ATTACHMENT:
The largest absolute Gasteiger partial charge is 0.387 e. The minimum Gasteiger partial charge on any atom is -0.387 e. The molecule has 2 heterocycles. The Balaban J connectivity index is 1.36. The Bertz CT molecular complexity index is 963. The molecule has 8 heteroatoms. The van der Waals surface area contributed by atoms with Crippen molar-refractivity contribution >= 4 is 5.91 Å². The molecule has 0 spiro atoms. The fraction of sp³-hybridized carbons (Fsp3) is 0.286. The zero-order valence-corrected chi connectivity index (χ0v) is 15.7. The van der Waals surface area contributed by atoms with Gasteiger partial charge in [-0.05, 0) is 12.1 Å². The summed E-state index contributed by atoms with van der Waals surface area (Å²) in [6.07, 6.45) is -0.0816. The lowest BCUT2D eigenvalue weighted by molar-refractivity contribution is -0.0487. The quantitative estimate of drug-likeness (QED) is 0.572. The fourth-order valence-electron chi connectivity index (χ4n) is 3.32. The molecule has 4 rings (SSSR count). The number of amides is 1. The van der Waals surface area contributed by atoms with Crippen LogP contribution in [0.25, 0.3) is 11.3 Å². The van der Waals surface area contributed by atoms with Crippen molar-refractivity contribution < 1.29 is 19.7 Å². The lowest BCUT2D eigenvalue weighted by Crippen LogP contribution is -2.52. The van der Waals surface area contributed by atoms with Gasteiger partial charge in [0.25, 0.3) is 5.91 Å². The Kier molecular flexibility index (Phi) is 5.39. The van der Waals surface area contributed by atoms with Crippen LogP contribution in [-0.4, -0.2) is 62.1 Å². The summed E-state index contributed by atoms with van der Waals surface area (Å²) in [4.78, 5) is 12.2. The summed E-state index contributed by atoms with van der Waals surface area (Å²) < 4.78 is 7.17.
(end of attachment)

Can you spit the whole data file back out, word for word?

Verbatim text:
The largest absolute Gasteiger partial charge is 0.387 e. The minimum Gasteiger partial charge on any atom is -0.387 e. The molecule has 2 heterocycles. The Balaban J connectivity index is 1.36. The Bertz CT molecular complexity index is 963. The molecule has 8 heteroatoms. The van der Waals surface area contributed by atoms with Crippen molar-refractivity contribution >= 4 is 5.91 Å². The molecule has 0 spiro atoms. The fraction of sp³-hybridized carbons (Fsp3) is 0.286. The zero-order valence-corrected chi connectivity index (χ0v) is 15.7. The van der Waals surface area contributed by atoms with Gasteiger partial charge in [-0.05, 0) is 12.1 Å². The summed E-state index contributed by atoms with van der Waals surface area (Å²) in [6.07, 6.45) is -0.0816. The lowest BCUT2D eigenvalue weighted by molar-refractivity contribution is -0.0487. The quantitative estimate of drug-likeness (QED) is 0.572. The fourth-order valence-electron chi connectivity index (χ4n) is 3.32. The molecule has 4 rings (SSSR count). The number of amides is 1. The van der Waals surface area contributed by atoms with Crippen LogP contribution in [0.25, 0.3) is 11.3 Å². The van der Waals surface area contributed by atoms with Crippen molar-refractivity contribution < 1.29 is 19.7 Å². The lowest BCUT2D eigenvalue weighted by Crippen LogP contribution is -2.52. The van der Waals surface area contributed by atoms with Gasteiger partial charge in [0.25, 0.3) is 5.91 Å². The Kier molecular flexibility index (Phi) is 5.39. The van der Waals surface area contributed by atoms with Crippen LogP contribution in [-0.4, -0.2) is 62.1 Å². The summed E-state index contributed by atoms with van der Waals surface area (Å²) in [4.78, 5) is 12.2. The summed E-state index contributed by atoms with van der Waals surface area (Å²) < 4.78 is 7.17.